With no other immediate options for water, Forsyth hopes to renegotiate terms with Cumming.

To date, the city has refused to entertain three nonbinding proposals sent by commissioners. On Monday, the council sent a counteroffer to a binding proposal.

The proposal discussed Wednesday would save the county an estimated $21.6 million over 15 years, compared to the current contracts.

For treated water, the commissioners’ offer anticipates buying 1.2 billion gallons per year at a price of $2.25 per 1,000 gallons, upping the minimum required purchase from the last proposal.

The contract would be five years at a fixed rate, with a five-year option to renew, at which time the cost would be adjusted for the consumer price index, or CPI.

Forsyth County currently pays about $2.43 per 1,000 gallons, which is subject to the price index.

The proposal anticipates a 15-year untreated water contract, with a county option to renew for another 15. The last offer requested 50 years at the current rate of about 10 cents per 1,000 gallons.

The shorter duration would allow the county to not be locked in in case it were to receive its own intake or another option, Commissioner Brian Tam said.

The cost of this proposal would be 30 cents per 1,000 gallons in the first term adjusted to the consumer price index. If renewed, the cost would reset at 20 cents per 1,000 gallons.

The higher rate for the first term is intended to pay for use of the intake built by the city, which billed the county $11.4 million for its share.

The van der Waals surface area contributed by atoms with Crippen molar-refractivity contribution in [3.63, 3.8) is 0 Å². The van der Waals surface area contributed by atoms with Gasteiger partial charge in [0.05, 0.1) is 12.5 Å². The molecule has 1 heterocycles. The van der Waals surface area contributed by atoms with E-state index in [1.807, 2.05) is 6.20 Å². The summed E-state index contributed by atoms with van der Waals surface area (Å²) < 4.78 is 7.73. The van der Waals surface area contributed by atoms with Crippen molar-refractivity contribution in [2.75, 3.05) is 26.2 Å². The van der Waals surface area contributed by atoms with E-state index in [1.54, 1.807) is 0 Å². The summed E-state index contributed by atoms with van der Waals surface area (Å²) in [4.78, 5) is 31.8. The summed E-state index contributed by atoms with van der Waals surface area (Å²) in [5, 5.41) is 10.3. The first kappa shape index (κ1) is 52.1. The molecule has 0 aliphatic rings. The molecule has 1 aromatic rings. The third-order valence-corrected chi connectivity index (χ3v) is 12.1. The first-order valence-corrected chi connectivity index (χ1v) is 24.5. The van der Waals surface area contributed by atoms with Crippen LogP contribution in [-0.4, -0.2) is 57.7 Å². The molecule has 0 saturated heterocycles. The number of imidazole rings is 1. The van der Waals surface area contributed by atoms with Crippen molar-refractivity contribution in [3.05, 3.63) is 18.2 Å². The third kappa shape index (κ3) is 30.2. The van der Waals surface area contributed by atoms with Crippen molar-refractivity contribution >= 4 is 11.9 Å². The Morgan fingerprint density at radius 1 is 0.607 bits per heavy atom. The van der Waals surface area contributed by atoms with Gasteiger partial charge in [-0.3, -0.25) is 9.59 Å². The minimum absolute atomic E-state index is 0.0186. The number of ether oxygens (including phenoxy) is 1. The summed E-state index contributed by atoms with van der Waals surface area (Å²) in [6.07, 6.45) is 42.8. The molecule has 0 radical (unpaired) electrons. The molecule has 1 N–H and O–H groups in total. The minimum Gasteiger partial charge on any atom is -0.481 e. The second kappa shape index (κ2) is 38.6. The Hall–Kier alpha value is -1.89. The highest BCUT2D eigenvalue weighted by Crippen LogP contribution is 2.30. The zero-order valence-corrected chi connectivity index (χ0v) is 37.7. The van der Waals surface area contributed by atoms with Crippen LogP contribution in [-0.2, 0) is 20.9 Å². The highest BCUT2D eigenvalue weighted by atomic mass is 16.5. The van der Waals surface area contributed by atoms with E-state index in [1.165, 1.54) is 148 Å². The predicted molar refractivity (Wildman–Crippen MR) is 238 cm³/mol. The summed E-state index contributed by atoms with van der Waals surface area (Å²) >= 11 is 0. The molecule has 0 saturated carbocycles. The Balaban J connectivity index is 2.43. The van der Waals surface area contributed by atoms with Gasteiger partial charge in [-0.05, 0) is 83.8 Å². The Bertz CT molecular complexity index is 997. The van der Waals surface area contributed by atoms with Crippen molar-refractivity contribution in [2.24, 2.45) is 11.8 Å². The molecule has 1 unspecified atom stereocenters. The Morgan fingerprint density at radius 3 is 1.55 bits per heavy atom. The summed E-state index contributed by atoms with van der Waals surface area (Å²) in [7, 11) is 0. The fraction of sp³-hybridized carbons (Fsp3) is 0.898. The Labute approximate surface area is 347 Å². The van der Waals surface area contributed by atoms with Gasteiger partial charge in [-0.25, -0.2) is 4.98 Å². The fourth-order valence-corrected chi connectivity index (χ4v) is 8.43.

Though the county contends it has no legal obligation to pay, the proposed contract anticipates Forsyth would receive at least 65 percent — the same share — of any future withdrawals permitted by the Georgia Environmental Protection Division.

The proposal also requires the city to work with the county on seeking an increase in those withdrawals.

Commissioner Patrick Bell said throughout the meeting the group can’t get hung up on ownership.

“Our job is to get this water contract done and get a fair price for our citizens,” Bell said. “We’ve got to get past this spitefulness of what the city’s done over the last 20 years. We’re not going to change that, and we’re not going to get ownership.”

Boff said he could not support the proposal discussed by his colleagues without the offer including part ownership in the intake.

He moved to send the last offer again, which failed in a 2-2, with Commissioner Todd Levent also in support.

The county’s previous proposal included ownership, which the city council’s counteroffer did not.

Tam and Bell were upset with Boff’s dissent after hours of discussion.

“Do you want the court system to solve this for us?” Tam asked him.

Boff responded: “If it gets us a better deal, yes … That’s a chance I’m willing to take.”

Bell said not coming to an agreement before the expiration will subject the county’s water customers to a rate increase.

He was so frustrated with Boff that he made a motion for the commission to censure the chairman for shirking his responsibilities. The proposal didn’t get anywhere.

Cumming Mayor H. Ford Gravitt has said the city would continue to provide water to the county if the contract expires without a new agreement, but the price will increase from about 10 cents per 1,000 gallons to $1.

County Attorney Ken Jarrard said if an agreement isn’t reached, the commissioners can go to court or pay the price that the provider charges.